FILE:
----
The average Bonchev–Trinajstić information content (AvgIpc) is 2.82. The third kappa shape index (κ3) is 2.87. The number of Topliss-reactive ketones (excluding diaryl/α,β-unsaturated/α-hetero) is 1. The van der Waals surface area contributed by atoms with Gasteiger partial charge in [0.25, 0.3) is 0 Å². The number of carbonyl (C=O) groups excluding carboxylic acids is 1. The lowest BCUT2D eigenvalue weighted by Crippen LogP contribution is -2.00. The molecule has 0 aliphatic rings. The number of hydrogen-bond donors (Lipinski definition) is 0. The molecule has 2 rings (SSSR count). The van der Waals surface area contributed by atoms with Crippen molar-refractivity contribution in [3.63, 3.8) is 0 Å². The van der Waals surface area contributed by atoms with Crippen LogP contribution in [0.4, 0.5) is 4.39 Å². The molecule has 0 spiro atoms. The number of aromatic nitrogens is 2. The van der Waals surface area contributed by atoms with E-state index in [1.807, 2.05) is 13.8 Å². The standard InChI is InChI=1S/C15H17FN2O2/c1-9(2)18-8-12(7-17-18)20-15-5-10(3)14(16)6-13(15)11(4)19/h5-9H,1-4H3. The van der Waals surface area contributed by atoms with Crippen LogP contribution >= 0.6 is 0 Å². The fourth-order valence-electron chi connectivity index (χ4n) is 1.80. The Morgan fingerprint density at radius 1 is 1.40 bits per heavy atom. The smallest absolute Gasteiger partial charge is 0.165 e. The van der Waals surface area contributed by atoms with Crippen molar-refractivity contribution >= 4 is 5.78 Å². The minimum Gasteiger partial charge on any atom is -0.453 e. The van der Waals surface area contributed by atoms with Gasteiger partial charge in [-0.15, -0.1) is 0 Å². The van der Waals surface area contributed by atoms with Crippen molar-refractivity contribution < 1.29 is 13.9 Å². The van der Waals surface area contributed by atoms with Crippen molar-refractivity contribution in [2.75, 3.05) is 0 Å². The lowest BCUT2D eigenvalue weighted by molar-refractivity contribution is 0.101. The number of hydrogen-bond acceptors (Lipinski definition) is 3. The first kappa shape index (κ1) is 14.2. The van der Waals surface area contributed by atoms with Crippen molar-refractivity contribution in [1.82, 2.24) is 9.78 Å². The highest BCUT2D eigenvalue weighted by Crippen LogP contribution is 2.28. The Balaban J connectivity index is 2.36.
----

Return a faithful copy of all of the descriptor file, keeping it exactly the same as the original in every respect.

The average Bonchev–Trinajstić information content (AvgIpc) is 2.82. The third kappa shape index (κ3) is 2.87. The number of Topliss-reactive ketones (excluding diaryl/α,β-unsaturated/α-hetero) is 1. The van der Waals surface area contributed by atoms with Gasteiger partial charge in [0.25, 0.3) is 0 Å². The number of carbonyl (C=O) groups excluding carboxylic acids is 1. The lowest BCUT2D eigenvalue weighted by Crippen LogP contribution is -2.00. The molecule has 0 aliphatic rings. The number of hydrogen-bond donors (Lipinski definition) is 0. The molecule has 2 rings (SSSR count). The van der Waals surface area contributed by atoms with Crippen molar-refractivity contribution in [3.63, 3.8) is 0 Å². The van der Waals surface area contributed by atoms with Crippen LogP contribution in [0.4, 0.5) is 4.39 Å². The molecule has 0 spiro atoms. The number of aromatic nitrogens is 2. The van der Waals surface area contributed by atoms with E-state index in [1.807, 2.05) is 13.8 Å². The standard InChI is InChI=1S/C15H17FN2O2/c1-9(2)18-8-12(7-17-18)20-15-5-10(3)14(16)6-13(15)11(4)19/h5-9H,1-4H3. The van der Waals surface area contributed by atoms with Crippen LogP contribution >= 0.6 is 0 Å². The fourth-order valence-electron chi connectivity index (χ4n) is 1.80. The Morgan fingerprint density at radius 1 is 1.40 bits per heavy atom. The smallest absolute Gasteiger partial charge is 0.165 e. The van der Waals surface area contributed by atoms with Crippen molar-refractivity contribution >= 4 is 5.78 Å². The minimum Gasteiger partial charge on any atom is -0.453 e. The van der Waals surface area contributed by atoms with Gasteiger partial charge in [-0.15, -0.1) is 0 Å². The van der Waals surface area contributed by atoms with Crippen molar-refractivity contribution < 1.29 is 13.9 Å². The van der Waals surface area contributed by atoms with Crippen molar-refractivity contribution in [2.75, 3.05) is 0 Å². The lowest BCUT2D eigenvalue weighted by molar-refractivity contribution is 0.101. The number of hydrogen-bond acceptors (Lipinski definition) is 3. The first kappa shape index (κ1) is 14.2. The van der Waals surface area contributed by atoms with Crippen molar-refractivity contribution in [1.82, 2.24) is 9.78 Å². The highest BCUT2D eigenvalue weighted by Crippen LogP contribution is 2.28. The Balaban J connectivity index is 2.36.